By Adam Reilly | Monday, March 5, 2012
Mar. 6, 2012
BOSTON — It's an aviation milestone for Boston: Japan Airlines is about to begin nonstop service from Logan to Tokyo featuring the new Boeing 787 Dreamliner. Because the plane is made of carbon, it's 20 percent more fuel-efficient, making direct flights from Boston to Japan feasible for the first time.
Bob Weiss, the former editor of "Boston Airport Journal," predicts the high-tech plane will give Boston's tourism industry a major boost. The estimates put the number of Asian visitors to Boston at 50,000 annually.
Asians love to travel, Weiss said. "So what I think is going to happen is a lot of people are going to come to Boston — they know a lot about Harvard and MIT and business here and everything — and then I think they're going to go on to New York and then come back. I think it's going to expand the entire travel business here in Boston."
(And just think if it had been around when the Sox first acquired Daisuke Matsuzaka.)
The Dreamliner starts flying the Boston-to-Tokyo route on April 22.
BOSTON —Wild Swans, a 1991-memoir by Jung Chang about her family’s survival during much of 20th century China’s upheaval, has long been a global bestseller, with over 30 million copies in print. For years, Chang refused attempts to adapt her story for film or television. For theater, however, she gave the go-ahead. Its premiere production is now playing at the A.R.T.
The play covers a wide swath of time in China during the 20th century, a period of extraordinary upheaval and ferocity. Idealism is wrenched into oppressive ideology under Mao Tse-tung. This is the first and only adaptation of Jung Chang’s phenomenally successful 1991 memoir of the same name, which recounted how three generations of her family endured China’s transformation from fledgling communist state to world superpower.
“Wild Swans is a personal book,” said Chang. “China is the background. And of course when I wrote Wild Swans I made sure the personal descriptions were absolutely accurate and what I wrote about China was accurate. It has stood the test of time.”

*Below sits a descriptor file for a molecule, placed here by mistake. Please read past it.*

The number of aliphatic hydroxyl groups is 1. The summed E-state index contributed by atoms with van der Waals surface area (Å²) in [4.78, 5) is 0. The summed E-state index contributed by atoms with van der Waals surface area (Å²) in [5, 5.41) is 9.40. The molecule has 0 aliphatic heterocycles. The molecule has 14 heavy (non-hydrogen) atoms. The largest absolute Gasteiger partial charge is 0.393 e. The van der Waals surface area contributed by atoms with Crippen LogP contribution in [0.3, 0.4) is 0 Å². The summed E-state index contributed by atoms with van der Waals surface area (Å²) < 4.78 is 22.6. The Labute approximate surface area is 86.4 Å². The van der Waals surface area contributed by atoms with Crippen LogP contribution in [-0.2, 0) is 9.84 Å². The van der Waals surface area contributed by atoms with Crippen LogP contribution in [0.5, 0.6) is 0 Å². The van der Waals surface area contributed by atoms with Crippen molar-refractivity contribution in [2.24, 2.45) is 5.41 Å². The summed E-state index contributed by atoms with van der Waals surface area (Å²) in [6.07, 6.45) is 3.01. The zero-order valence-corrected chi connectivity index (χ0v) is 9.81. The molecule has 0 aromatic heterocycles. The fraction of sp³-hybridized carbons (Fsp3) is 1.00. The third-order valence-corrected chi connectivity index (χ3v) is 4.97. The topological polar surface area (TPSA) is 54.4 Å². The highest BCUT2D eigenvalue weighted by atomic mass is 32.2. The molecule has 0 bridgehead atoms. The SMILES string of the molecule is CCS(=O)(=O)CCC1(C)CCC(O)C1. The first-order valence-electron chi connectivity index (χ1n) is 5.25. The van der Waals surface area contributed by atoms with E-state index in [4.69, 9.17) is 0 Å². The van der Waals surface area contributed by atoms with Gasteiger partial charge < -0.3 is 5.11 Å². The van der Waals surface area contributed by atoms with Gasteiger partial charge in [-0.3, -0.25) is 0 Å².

Chang’s story is often the stuff of horror. She relays such events as her grandmother made a concubine of a warlord general, rendered on stage in puppets. She tells of her parents’ relationship, shredded by the Communist Party and Chang’s own efforts to withstand her family’s traumas.
“This is my personal story and my mother is still alive and everything is in my heart. I so fear that something will go wrong and the portrait is not going to be accurate, and the description of the times is not going to be accurate. So I was very reluctant to let go,” said Chang.
But when David Lan, Artistic Director of renowned British theater Company The Young Vic, approached to adapt her story, Chang finally acquiesced.
“It took me quite a while to persuade her to let us do it. And I still don’t know why she did,” Lan said.
In response, Chang said, “What they’re trying to do is be faithful to the spirit of the characters and the spirit of the times. I help them be accurate to these issues.”
"What’s distinctive about this story is it’s about a woman who really is so clear about who she is and is so committed to trying to work out a good way to live. The whole family is like corks bobbing on a very troubled sea. We tried to find scenes which are resonate in every way, and which when put together are coherent and give you the most you can expect,” said Lan.
In partnering with the American Repertory Theatre, the Young Vic took a huge risk, adapting Chang’s 800-page book for the stage. The result is a remarkably streamlined production. At just 90 minutes, it still feels epic. It begins in 1948 in a Manchurian marketplace, then moves to a peasant-filled field. From there it glides into the Cultural Revolution of the 1960s and onto 1978, a modern China.
“The book is very critical of the experience people went through before the cultural revolution immediately afterwards. But it’s not about China now. It’s about how China got to be, how it is,” Lan said.
We are treated to glimpses of how Chinese policies affected the individual and how initiatives like Mao’s great purge—stripping homes of writings and books—affected people and families.
"It made me realize on a personal level how grateful and how lucky I am to be in this generation and away from all the politics of China and stuff, because my gran emigrated from there to Britain, eventually, and one can see why she did that,” said Katie Leung, who plays Chang on stage and is already known for playing Harry Potter’s love interest, Cho Chang, in film.
Leung says she had concerns about tinkering with Chang’s already beloved book.
“It’s not as big a pressure as being introduced as Harry Potter’s first girlfriend, but certainly it’s a big thing as well, and I think we just want to make sure that we get it right,” Leung said.
As for Chang, she’s maintained a respectful distance from the production. To her, the play is a new work of art. “I did whatever I can. What I have, what is my baby, is my book. And now they’ve created Wild Swans on stage,” she said.
Participate in the Wild Swans Community Memior project, created in collaboration with Harvard's metaLab and Zeega. The memior is an immersive experience of the community's relationship to China or Chinese culture. Meet new people and explore their stories in any order you choose.